• Scientists used to think Corythosaurus lived in water (seemed to have webbed hands and feet), but the webs were actually deflated padding, seen on modern mammals; theory was that they could swim in deep water and use the crest to store air
  • Corythosaurus probably lived in woodland forest, may have visited swampy areas
  • Probably bipedal, with short arms and long tail (could walk on all fours, possibly to eat low-lying plants
  • Probably picky about what it ate (juicy fruits and young leaves)
  • Narrow, toothless beak with hundreds of cheek teeth
  • Used its beak to eat soft vegetation
  • One Corythosaurus has been preserved with its last meal in its chest cavity. Found remains of conifer needles, seeds, twigs, and fruits (debate over what it actually ate)
  • Probably was cathemeral, great sense of hearing
  • Cathemeral based on sclerotic rings (bony circles), which are in many reptiles, birds and dinosaurs (probably help with pupil)
  • Being cathemeral, may have eaten small amounts of food at a time to digest quickly, also easier to live alongside other herbivores that were diurnal or nocturnal
  • Herding animal, may have gone to higher ground to reproduce
  • Predators may have been Albertosaurus or Tyrannosaurus, or Troodon (especially to juveniles)
  • Crest has extended tubes (complex nasal passages)
  • Head crest is hollow, so it’s a lambeosaurine (subfamily)
  • Hollowness may have reduced weight of crest (if crest was used as display)
  • Other lambeosaurines include Parasaurolophus
  • May have called out warnings or to attract mates or to let others know about food
  • Males had larger crests than females
  • Size and shape of crest varied based on gender and age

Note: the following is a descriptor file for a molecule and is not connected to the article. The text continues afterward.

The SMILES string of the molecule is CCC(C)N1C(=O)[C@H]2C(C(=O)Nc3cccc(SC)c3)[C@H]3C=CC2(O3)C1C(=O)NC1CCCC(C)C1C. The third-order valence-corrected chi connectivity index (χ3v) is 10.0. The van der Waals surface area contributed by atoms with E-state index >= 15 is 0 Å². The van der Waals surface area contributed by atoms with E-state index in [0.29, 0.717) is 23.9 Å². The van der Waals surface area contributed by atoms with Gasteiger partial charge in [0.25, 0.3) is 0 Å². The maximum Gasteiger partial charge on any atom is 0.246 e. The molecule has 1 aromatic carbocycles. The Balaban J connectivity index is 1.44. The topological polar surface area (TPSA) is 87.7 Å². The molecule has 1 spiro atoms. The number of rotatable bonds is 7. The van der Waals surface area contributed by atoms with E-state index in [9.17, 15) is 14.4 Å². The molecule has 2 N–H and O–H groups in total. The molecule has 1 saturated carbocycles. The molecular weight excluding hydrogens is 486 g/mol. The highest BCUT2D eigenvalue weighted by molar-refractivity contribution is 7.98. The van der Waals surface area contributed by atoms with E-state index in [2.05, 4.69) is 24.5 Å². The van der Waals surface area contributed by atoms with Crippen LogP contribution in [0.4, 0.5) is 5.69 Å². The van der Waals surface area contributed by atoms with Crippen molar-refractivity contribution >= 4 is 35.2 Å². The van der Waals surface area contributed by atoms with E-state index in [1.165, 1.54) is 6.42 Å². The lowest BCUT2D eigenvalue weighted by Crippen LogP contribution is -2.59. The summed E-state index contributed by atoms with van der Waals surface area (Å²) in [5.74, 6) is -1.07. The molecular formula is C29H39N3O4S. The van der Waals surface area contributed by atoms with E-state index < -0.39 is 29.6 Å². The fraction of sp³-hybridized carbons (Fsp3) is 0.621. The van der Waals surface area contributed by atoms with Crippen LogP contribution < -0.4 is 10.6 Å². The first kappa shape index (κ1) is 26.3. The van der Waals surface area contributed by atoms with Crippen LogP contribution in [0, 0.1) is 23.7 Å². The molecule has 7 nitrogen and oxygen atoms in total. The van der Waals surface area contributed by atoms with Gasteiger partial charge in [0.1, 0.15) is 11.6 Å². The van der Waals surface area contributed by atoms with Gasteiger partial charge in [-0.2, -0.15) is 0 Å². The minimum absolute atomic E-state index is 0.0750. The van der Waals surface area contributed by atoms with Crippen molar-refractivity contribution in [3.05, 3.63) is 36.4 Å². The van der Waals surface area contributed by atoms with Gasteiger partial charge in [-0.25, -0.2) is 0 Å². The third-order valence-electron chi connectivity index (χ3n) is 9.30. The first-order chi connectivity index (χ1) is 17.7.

• Scientists think it made loud, low pitch sounds “like a wind or brass instrument” (trombone)
  • Started growing its crests when it reached half the size of adults
  • Ohio University did a CT scan in 2008 that found Corythosaurus had a “delicate inner ear” and could “hear low-frequency” sounds
  • No real defense mechanisms
  • Scott Persons from the University of Alberta found that Corythosaurus had smaller strides than tyrannosaurids, but they had more endurance so for long pursuits they lasted longer
  • Matt Davis from Yale University suggested there are so many fossilized impressions/skin samples of hadrosaurs because they had tougher textures compared to other dinosaurs
  • He reviewed reports about dinosaur skin from 1841 and found that in 180 reports, 46 percent of the fossils with skin were hadrosaurs
  • Also looked at data from 343 dinosaurs from the Hell Creek Formation, 20 of the 22 dinosaurs with skin fossils were hadrosaurs (91 percent)
  • Hadrosauridae (duck billed dinosaurs) is a family of common herbivores from the Cretaceous whose fossils have been found in Asia, Europe, and North America
  • Descendants of iguanodontian dinosaurs and had a similar body layout
  • Hadrosauids were the first dinosaur family identified in North America (1855-56 found fossil teeth); Joseph Leidy studied the teeth and named the genera Trachodon and Thespesius, though Trachodon had ceratopsids too and is no longer considered a valid genus
  • In 1858, associated those teeth with Hadrosaurus foulkii (named after William Parker Foulke)
  • Edward Drinker Cope used the name Hadrosauridae in 1869
  • One nearly complete specimen found in 1999 in the Hell Creek Formation (nicknamed “Dakota”), scientists were able to calculate its muscle mass. Had fossilized skin, ligaments, tendons and some internal organs
  • Two subfamilies: lambeosaurins (hollow crests) and saurolophines with solid crests (pre-2010 most hardosaurines classified as saurolophines)
  • Had lots of teeth in the back of the mouth to chew up food (made this group very successful, compared to sauropods in the Cretaceous)
  • Mark Purnell found in 2009 that hadrosaurs had a hinge between its upper haws and skull, and the upper jaw pushed outwards and sideways when chewing while the lower jaw slid against the upper teeth
  • Vincent Williams, Paul Barrett and Mark Purnell found in 2009 that hadrosaurids probably ate horsetails and low lying vegetation (based on how it chews), instead of twigs or stems
  • But this contradicts the finding of the hadrosaur with stomach contents, so it’s up for debate
  • Coprolites found some hadrosaurs ate rotting wood (had fungi and detritus-eating invertebrates)
  • Fun fact: Dinosaurs may have been brightly colored (even red or pink)